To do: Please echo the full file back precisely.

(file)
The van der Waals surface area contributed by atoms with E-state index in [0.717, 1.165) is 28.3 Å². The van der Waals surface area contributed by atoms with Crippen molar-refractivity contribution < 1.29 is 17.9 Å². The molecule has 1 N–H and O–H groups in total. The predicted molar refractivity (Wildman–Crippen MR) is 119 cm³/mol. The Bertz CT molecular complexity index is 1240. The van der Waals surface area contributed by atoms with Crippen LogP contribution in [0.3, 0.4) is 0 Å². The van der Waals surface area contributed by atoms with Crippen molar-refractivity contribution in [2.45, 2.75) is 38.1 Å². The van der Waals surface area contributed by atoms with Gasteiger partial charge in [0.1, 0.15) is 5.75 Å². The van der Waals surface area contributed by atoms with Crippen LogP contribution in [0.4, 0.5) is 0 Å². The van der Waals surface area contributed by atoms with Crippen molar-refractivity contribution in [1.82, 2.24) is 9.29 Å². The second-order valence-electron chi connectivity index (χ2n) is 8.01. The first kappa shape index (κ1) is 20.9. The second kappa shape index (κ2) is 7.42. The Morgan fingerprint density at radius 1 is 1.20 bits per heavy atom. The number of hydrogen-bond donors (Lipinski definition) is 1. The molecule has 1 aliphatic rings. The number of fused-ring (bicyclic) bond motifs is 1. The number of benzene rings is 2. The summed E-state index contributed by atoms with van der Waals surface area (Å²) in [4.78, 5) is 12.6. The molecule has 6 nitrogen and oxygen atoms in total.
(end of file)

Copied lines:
The van der Waals surface area contributed by atoms with E-state index in [0.717, 1.165) is 28.3 Å². The van der Waals surface area contributed by atoms with Crippen molar-refractivity contribution < 1.29 is 17.9 Å². The molecule has 1 N–H and O–H groups in total. The predicted molar refractivity (Wildman–Crippen MR) is 119 cm³/mol. The Bertz CT molecular complexity index is 1240. The van der Waals surface area contributed by atoms with Crippen LogP contribution in [0.3, 0.4) is 0 Å². The van der Waals surface area contributed by atoms with Crippen molar-refractivity contribution in [2.45, 2.75) is 38.1 Å². The van der Waals surface area contributed by atoms with Gasteiger partial charge in [0.1, 0.15) is 5.75 Å². The van der Waals surface area contributed by atoms with Crippen LogP contribution in [0.4, 0.5) is 0 Å². The van der Waals surface area contributed by atoms with Crippen molar-refractivity contribution in [1.82, 2.24) is 9.29 Å². The second-order valence-electron chi connectivity index (χ2n) is 8.01. The first kappa shape index (κ1) is 20.9. The second kappa shape index (κ2) is 7.42. The Morgan fingerprint density at radius 1 is 1.20 bits per heavy atom. The number of hydrogen-bond donors (Lipinski definition) is 1. The molecule has 1 aliphatic rings. The number of fused-ring (bicyclic) bond motifs is 1. The number of benzene rings is 2. The summed E-state index contributed by atoms with van der Waals surface area (Å²) in [4.78, 5) is 12.6. The molecule has 6 nitrogen and oxygen atoms in total.